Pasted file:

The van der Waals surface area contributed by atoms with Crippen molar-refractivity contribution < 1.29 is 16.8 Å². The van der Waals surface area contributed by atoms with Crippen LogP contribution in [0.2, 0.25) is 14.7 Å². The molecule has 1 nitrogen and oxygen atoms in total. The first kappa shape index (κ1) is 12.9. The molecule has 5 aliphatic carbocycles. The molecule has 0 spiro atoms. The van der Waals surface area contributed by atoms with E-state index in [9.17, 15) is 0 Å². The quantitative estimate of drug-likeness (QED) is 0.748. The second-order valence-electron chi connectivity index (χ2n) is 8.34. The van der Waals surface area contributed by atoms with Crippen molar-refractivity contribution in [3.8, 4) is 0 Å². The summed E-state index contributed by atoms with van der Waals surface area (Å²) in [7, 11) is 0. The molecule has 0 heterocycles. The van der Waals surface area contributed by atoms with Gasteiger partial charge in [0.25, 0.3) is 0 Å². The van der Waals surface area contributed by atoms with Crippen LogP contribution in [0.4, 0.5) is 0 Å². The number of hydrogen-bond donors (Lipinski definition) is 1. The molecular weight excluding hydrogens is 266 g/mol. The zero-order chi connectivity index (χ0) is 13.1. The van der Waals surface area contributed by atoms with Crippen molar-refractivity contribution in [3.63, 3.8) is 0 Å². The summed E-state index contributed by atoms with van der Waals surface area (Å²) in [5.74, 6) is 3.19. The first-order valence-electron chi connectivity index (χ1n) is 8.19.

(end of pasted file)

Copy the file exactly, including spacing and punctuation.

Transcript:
The van der Waals surface area contributed by atoms with Crippen molar-refractivity contribution < 1.29 is 16.8 Å². The van der Waals surface area contributed by atoms with Crippen LogP contribution in [0.2, 0.25) is 14.7 Å². The molecule has 1 nitrogen and oxygen atoms in total. The first kappa shape index (κ1) is 12.9. The molecule has 5 aliphatic carbocycles. The molecule has 0 spiro atoms. The van der Waals surface area contributed by atoms with E-state index in [9.17, 15) is 0 Å². The quantitative estimate of drug-likeness (QED) is 0.748. The second-order valence-electron chi connectivity index (χ2n) is 8.34. The van der Waals surface area contributed by atoms with Crippen molar-refractivity contribution in [3.8, 4) is 0 Å². The summed E-state index contributed by atoms with van der Waals surface area (Å²) in [7, 11) is 0. The molecule has 0 heterocycles. The van der Waals surface area contributed by atoms with Gasteiger partial charge in [0.25, 0.3) is 0 Å². The van der Waals surface area contributed by atoms with Crippen LogP contribution in [0.4, 0.5) is 0 Å². The number of hydrogen-bond donors (Lipinski definition) is 1. The molecular weight excluding hydrogens is 266 g/mol. The zero-order chi connectivity index (χ0) is 13.1. The van der Waals surface area contributed by atoms with Crippen molar-refractivity contribution in [3.63, 3.8) is 0 Å². The summed E-state index contributed by atoms with van der Waals surface area (Å²) in [5.74, 6) is 3.19. The first-order valence-electron chi connectivity index (χ1n) is 8.19.